the programmer language,

Oct 05, 2014
Programming and Computer Science: an imminent divorce?

If we take a look at mainstream programming culture in the past 10 years, we can identify a rise in anti-intellectualism -- the belief that programming is a manual craft which stands on its own and must keep a healthy distance from anything resembling an academic paper, mathematics, abstraction or any other such taboo word.

This is truly concerning, as any tech-related industry drifting too far from research is doomed to become intellectually stale. Combine that with the rampant problems of sexism, racism and ageism in tech, reducing the perceived elite to wealthy white/asian male twenty-somethings in the Bay Area. The tech industry is effectively cutting itself into a corner where it can no longer perform true radical invention (as opposed to mild commercial innovation). It's all about Getting Things Done and extreme pragmatism.

A paradigmatic example of mainstream programming culture are the hackathons, marketed as open, grassroots initiatives aimed at young, bright programmers, targeting industries to disrupt (whatever that means). When you look past the marketing fa├žade though, hackathons are a rough form of exploitation -- fueling sleep-deprived young programmers with caffeine and pizza in exchange for apps for the platform of whichever company sponsors the event. They are not about true innovation.

Not all is lost

Parallely to mainstream programming culture, possibly in an effort to slow down its intellectual decline, a number of initiatives have gained notorious popularity lately.

Functional programming is undoubtedly on the rise. Slowly, but steady. The need to program for multicore architectures and thus the development of robust concurrency models to express those programs are definitely factors driving this rise. Efficient implementations of immutable, persistent data structures, and agressively optimizing compilers such as Haskell's GHC effectively remove performance as the long-standing deal-breaker that prevented functional programming from going truly mainstream.

Its inherent connection with the academia also makes functional programming languages much closer to the bleeding edge on programming language research. Borrowing concepts from mathematics such as category theory, functional languages enable truly impressive levels of abstraction and composition in our programs. Most importantly, they are becoming an attraction for talent, talent which finds itself fleeing from the already mentioned intellectual decline of mainstream programming culture.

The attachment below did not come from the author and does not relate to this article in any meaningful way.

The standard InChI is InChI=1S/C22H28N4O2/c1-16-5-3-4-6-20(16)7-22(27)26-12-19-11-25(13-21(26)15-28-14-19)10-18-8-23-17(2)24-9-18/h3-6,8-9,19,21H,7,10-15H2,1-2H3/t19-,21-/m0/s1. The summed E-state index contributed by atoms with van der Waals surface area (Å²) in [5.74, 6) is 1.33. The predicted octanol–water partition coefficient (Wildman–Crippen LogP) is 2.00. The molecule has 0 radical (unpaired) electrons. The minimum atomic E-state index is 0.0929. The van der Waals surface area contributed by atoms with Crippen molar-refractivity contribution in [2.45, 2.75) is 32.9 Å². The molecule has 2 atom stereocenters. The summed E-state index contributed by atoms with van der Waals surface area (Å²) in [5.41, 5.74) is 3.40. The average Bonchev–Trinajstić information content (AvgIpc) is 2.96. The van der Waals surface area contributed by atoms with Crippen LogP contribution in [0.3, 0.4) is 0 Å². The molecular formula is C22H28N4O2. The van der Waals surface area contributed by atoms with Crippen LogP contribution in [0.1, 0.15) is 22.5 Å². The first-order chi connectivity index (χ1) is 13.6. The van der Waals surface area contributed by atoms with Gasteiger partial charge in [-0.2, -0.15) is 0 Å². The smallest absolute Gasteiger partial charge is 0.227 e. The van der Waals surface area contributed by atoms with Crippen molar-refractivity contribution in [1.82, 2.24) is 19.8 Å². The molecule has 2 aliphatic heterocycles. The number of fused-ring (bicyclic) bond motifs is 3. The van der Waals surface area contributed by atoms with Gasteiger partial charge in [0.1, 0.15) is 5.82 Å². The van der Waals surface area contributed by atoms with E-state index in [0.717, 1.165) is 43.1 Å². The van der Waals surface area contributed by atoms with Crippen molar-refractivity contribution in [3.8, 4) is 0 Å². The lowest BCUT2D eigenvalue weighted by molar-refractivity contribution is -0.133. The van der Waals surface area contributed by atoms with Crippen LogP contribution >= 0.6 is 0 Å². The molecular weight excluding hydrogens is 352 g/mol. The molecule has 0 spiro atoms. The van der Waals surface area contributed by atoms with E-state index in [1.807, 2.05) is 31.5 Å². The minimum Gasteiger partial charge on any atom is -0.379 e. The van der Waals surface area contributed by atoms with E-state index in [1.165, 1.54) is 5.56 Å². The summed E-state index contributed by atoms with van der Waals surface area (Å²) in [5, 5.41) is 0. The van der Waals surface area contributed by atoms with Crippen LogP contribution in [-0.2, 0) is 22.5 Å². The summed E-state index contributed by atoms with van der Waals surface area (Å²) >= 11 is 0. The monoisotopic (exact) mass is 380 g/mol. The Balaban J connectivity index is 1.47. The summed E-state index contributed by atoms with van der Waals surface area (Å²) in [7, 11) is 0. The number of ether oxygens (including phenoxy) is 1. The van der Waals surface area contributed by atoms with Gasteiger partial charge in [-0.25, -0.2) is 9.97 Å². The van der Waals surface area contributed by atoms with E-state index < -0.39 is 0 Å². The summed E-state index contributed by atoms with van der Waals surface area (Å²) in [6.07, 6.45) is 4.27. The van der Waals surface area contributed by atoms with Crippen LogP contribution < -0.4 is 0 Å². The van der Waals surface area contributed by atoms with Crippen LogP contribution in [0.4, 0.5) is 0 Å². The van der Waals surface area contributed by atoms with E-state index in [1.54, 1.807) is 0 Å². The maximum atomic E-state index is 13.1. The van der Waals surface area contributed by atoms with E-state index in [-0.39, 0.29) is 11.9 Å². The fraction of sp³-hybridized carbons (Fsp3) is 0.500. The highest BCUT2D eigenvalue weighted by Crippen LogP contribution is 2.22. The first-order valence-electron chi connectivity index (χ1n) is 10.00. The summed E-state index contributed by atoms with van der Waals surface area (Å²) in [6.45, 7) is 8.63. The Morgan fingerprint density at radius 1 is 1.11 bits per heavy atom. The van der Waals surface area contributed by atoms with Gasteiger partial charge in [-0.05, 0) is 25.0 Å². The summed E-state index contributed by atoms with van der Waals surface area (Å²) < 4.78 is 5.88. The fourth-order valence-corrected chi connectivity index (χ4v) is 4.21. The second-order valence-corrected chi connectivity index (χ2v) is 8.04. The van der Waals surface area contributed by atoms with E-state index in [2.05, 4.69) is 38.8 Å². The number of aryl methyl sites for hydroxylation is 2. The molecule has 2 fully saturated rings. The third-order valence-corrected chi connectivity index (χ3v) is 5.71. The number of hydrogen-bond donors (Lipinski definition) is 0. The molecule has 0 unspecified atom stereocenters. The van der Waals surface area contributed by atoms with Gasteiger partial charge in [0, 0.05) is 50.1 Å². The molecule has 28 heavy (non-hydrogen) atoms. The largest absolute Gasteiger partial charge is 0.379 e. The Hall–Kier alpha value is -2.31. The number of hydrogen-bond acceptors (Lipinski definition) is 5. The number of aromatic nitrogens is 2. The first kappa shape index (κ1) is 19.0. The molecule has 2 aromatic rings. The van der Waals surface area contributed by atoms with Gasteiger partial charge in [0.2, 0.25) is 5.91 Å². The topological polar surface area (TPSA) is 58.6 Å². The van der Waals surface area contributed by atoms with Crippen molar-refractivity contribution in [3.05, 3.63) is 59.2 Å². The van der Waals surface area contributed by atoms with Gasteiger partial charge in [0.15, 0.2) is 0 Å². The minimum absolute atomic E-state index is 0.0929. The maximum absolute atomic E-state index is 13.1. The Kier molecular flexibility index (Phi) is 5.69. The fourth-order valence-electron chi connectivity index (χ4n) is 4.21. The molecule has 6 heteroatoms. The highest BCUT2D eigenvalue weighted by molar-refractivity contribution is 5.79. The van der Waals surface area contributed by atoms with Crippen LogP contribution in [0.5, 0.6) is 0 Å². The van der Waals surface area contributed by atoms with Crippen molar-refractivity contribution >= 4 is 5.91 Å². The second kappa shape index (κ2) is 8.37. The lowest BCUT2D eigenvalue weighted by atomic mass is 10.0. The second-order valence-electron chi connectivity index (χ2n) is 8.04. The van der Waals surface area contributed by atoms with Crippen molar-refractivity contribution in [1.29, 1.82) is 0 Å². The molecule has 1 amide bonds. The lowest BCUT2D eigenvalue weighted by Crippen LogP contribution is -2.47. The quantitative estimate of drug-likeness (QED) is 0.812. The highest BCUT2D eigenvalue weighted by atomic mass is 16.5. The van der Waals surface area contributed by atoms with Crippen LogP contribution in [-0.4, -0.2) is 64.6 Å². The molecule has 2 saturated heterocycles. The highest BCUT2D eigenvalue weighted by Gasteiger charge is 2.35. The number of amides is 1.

One of my favourite initiatives is Papers we love, a repository of academic computer science papers, and increasingly, a trend of organized programming meetups all across the globe to present, discuss and even implement some of the ideas in those papers.

Imagine a world where hackathons were not about fueling some company's closed app ecosystem, but about advancing the state of the art in itself. Hackathons could be not about building yet another photo app for your iPhone, but rather about implementing the latest new hot distributed data structure, rediscovering a forgotten gem from a 70s paper or experimenting with new forms of auto-scaling infrastructures.

What can we do?

What can we programmers do to disrupt (to use their horrible buzzword) this broken mainstream programming culture? Start a new Papers We Love meetup in your town, learn functional programming, learn Clojure, Elm, Haskell, Idris and whatnot. Introduce a functional programming language into your organization's tech stack, encourage experimentation with new technology, teach a workshop about something exciting you just learned.

Most importantly, develop and keep a beginner's mind. The best weapon to fight anti-intellectualism is to always keep learning, and to share your findings with others.

Next time you feel you don't have time to learn something new because you're too busy shipping real stuff, think about the cavemen who were too busy carrying rocks on their back to hear about this new shiny invention called the wheel.